Toronto police crack cold case once flagged for potential connection to McArthur
Dennis Colby is seen in this image. (Toronto Police Service)
TORONTO -- A decades-old murder once flagged for potential connections to serial killer Bruce McArthur was committed by a "drifter" who died in 2015, Toronto police said Thursday as they announced they had cracked the case.
Det. Insp. Stacy Gallant, the head of the force's cold case squad, said the violent slaying of former school board trustee Dennis Colby bore some similarities to the murders of eight men from the city's gay community that McArthur pleaded guilty to earlier this year.
Colby's 1995 homicide was included among more than a dozen unsolved killings Gallant's unit re-examined in the aftermath of McArthur's January 2018 arrest. DNA evidence ultimately revealed that Colby's death had nothing to do with the serial killer and is believed to have been committed by a man Colby allowed into his home.
The fact that the person, who isn't being named, died in the Toronto area in 2015 does not diminish the value of closing the case, Gallant said.
"Whether or not someone is dead or alive, we're still going to pursue these cases," he said in an interview. "It shows offenders that are out there that we're still looking to solve these cases."
The investigation into Colby's death got underway on Sept. 12, 1995 when officers were called to an apartment in the east end of the city.
Gallant said Colby, 47, died of severe trauma to the head, likely caused by a beating. A police summary indicates he died three days before his body was found. The man lived alone but was known to invite relative strangers into his home for extended stretches, Gallant said.
Police said they interviewed many witnesses, released several media appeals and shared a composite sketch of a suspect in Colby's death, but all leads eventually dried up.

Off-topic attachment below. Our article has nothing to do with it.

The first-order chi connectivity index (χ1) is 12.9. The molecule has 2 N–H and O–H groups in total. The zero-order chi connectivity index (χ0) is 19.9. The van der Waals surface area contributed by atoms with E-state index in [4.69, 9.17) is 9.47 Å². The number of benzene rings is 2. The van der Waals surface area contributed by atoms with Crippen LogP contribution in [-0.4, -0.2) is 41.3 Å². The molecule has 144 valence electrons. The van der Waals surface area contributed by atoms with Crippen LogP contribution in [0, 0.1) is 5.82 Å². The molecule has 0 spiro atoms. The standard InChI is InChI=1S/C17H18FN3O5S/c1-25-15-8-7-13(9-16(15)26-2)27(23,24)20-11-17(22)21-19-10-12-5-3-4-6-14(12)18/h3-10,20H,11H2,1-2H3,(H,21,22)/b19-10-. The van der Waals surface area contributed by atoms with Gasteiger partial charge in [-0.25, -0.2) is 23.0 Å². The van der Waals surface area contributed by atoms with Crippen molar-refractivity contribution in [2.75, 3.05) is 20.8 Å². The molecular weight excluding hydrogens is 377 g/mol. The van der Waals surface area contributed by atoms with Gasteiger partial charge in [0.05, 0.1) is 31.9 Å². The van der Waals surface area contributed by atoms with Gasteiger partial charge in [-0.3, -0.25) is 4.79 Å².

Gallant's team reopened the investigation in 2016 as part of a broader project targeting unsolved homicides committed before 2000, when Canada's National DNA Databank came into existence.
He said the squad has given special emphasis to homicides committed at close range, such as by stabbings or strangulations, since they have a stronger likelihood of featuring usable DNA evidence.
Cold case investigators began sifting through material collected at the time of Colby's death and submitting samples to the province's Centre for Forensic Sciences for testing, always with the hope of extracting a usable DNA profile.
The case gained new prominence in the months after McArthur was arrested.
As murder charges continued to pile up against McArthur, the current head of the homicide squad revealed investigators were reopening 15 unsolved homicides that took place between 1975 and 1997. Insp. Hank Idsinga said the victims in those cases fit the general profile of the men ultimately McArthur pleaded guilty to killing.
Gallant confirmed the general profile applied to Colby.
"He was a gay man living alone," he said. "The type of murder that it was, it was not a shooting, it was not a stabbing, it was something that would give us a thought to include it in the ones that Bruce McArthur may or may not have been involved in."
Late last year, forensic testing in Colby's case yielded a DNA profile that matched an entry in the national databank, Gallant said.
Gallant declined to release the man's name on the grounds that he would never have an opportunity to defend himself in court. He said, however, that he hailed from the Toronto area, was known to be "a drifter," and was 26 at the time of Colby's death.
His profile was found in the databank because he had previously been convicted of more than one "violent offence," Gallant said. The man is not currently considered a suspect in other cold cases, he added.
If the man were still alive today, Gallant said he would have been arrested and charged with second-degree murder in Colby's death.